Cops ‘wasted time’
hunting white guy

By Paul Sperry

ROCKVILLE, Md. – “We don’t want anyone to give up on the fact that it could be a white guy.”

That’s what Montgomery County Police Officer Derek Baliles, part of the Beltway sniper task force here, told WorldNetDaily last week.

Never mind that authorities knew that several witnesses at the Virginia Home Depot shooting described “dark-skinned” suspects, corroborating an earlier witness account of two “Hispanic” men leaving the scene of one of the Montgomery County shootings.

“Anybody could put makeup on” to look ethnic, Baliles argued in an attempt to discredit the consistent description of “dark-skinned” suspects.

In fact, it turns out the sniper suspects, who eventually gave themselves away in unsolicited communications with police, are believed to be blacks – one a Muslim convert and the other an illegal alien from Jamaica. Both are expected to be charged today in the terrifying shootings, which killed 10 and seriously injured three.

Baliles was only taking a cue from his boss, Montgomery Police Chief Charles Moose, an outspoken critic of racial profiling.

Montgomery County Police Chief Charles Moose

Throughout the sniper ordeal, Moose refused to release a composite sketch or even a demographic profile of the sniper suspect, which would have helped the public narrow down who to look for. He explained he didn’t want to “paint some group.”

But from the start of the investigation, Moose targeted whites, pouncing on phone tips from girlfriends, wives and neighbors upset with white guys with guns.

The tips all proved to be dead ends. White men detained for questioning or put under surveillance had to be taken off the suspect list as alibis checked out and the shootings continued.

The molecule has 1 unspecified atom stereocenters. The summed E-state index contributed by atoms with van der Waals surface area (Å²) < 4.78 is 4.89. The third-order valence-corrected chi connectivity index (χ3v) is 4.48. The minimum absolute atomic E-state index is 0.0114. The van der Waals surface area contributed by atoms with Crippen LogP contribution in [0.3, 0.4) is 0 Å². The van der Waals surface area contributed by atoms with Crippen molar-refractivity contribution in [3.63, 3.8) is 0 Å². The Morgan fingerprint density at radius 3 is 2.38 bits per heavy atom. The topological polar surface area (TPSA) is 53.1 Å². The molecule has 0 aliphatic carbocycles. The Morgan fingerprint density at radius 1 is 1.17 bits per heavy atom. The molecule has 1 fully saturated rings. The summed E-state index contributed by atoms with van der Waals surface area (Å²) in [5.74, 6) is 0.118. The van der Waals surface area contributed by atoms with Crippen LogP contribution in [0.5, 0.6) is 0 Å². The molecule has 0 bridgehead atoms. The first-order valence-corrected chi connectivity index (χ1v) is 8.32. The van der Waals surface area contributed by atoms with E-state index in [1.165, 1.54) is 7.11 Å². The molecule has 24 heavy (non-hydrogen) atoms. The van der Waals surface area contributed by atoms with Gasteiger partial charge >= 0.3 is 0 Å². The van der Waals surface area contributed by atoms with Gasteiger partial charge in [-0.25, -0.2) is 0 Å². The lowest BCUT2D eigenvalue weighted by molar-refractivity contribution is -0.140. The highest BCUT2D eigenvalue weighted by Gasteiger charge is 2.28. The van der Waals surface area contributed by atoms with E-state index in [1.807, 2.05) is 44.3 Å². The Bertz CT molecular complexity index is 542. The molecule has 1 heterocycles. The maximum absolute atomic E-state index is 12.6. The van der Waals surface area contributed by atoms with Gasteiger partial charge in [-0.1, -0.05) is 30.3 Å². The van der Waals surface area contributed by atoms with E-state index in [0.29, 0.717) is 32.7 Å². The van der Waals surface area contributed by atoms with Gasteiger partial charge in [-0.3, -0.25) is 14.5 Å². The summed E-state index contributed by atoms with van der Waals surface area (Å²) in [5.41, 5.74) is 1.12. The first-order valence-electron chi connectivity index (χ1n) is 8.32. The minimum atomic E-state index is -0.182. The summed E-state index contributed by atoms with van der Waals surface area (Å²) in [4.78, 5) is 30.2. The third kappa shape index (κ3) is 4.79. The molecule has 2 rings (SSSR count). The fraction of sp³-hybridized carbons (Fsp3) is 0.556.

Police “did waste some time” chasing down white gun owners, acknowledged a federal law-enforcement official close to the task force, which may have bought time for the sniper team to cut down more people.

The ATF and FBI went along with the profiling of white gun owners, sources tell WorldNetDaily.

In fact, Mike Bouchard, special agent in charge of ATF’s Baltimore field office, boasted of confiscating a number of rifles from residents in Maryland.

Moose early in the investigation seemed more concerned with collecting guns than catching the sniper.

In an odd plea to the public at one press conference, he said, “You need to ask yourself: Who do you know that owns guns, and why?”

A homeland-security official in the Bush administration says the obsession with white gun owners developed under the previous administration, which pushed for tighter gun controls and refocused FBI efforts on so-called “right-wing” militia groups.

“This is the result of Clinton and his liberal ilk going after law-abiding white gun owners for eight years,” the official said, under the condition he not be named. “God forbid the FBI look into black Muslims.”

Regular White Guys

In profiling mass murderers, FBI behaviorists follow a formula that hasn’t changed much over the past decade – even after Sept. 11.